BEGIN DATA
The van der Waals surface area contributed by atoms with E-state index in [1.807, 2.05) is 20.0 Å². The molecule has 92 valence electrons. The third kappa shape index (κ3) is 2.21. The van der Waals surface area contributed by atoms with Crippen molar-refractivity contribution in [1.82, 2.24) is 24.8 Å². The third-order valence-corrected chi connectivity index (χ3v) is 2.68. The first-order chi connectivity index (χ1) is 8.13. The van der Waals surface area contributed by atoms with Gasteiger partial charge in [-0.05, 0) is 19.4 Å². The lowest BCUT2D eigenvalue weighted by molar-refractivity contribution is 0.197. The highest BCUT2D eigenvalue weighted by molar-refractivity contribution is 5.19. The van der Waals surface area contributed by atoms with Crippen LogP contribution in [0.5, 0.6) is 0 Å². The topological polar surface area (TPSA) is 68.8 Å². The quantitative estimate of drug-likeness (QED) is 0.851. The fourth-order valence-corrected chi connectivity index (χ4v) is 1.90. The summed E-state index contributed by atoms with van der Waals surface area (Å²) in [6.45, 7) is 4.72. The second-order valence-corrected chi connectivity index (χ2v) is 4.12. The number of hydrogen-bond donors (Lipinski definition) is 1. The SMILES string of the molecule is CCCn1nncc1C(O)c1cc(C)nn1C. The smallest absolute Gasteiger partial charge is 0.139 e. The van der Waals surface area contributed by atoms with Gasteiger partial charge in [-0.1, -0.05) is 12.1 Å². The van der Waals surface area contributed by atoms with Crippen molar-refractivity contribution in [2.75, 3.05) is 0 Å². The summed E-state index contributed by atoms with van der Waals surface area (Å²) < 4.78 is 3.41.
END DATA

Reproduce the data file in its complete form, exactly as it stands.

The van der Waals surface area contributed by atoms with E-state index in [1.807, 2.05) is 20.0 Å². The molecule has 92 valence electrons. The third kappa shape index (κ3) is 2.21. The van der Waals surface area contributed by atoms with Crippen molar-refractivity contribution in [1.82, 2.24) is 24.8 Å². The third-order valence-corrected chi connectivity index (χ3v) is 2.68. The first-order chi connectivity index (χ1) is 8.13. The van der Waals surface area contributed by atoms with Gasteiger partial charge in [-0.05, 0) is 19.4 Å². The lowest BCUT2D eigenvalue weighted by molar-refractivity contribution is 0.197. The highest BCUT2D eigenvalue weighted by molar-refractivity contribution is 5.19. The van der Waals surface area contributed by atoms with Crippen LogP contribution in [0.5, 0.6) is 0 Å². The topological polar surface area (TPSA) is 68.8 Å². The quantitative estimate of drug-likeness (QED) is 0.851. The fourth-order valence-corrected chi connectivity index (χ4v) is 1.90. The summed E-state index contributed by atoms with van der Waals surface area (Å²) in [6.45, 7) is 4.72. The second-order valence-corrected chi connectivity index (χ2v) is 4.12. The number of hydrogen-bond donors (Lipinski definition) is 1. The SMILES string of the molecule is CCCn1nncc1C(O)c1cc(C)nn1C. The smallest absolute Gasteiger partial charge is 0.139 e. The van der Waals surface area contributed by atoms with Gasteiger partial charge in [-0.1, -0.05) is 12.1 Å². The van der Waals surface area contributed by atoms with Crippen molar-refractivity contribution in [2.75, 3.05) is 0 Å². The summed E-state index contributed by atoms with van der Waals surface area (Å²) < 4.78 is 3.41.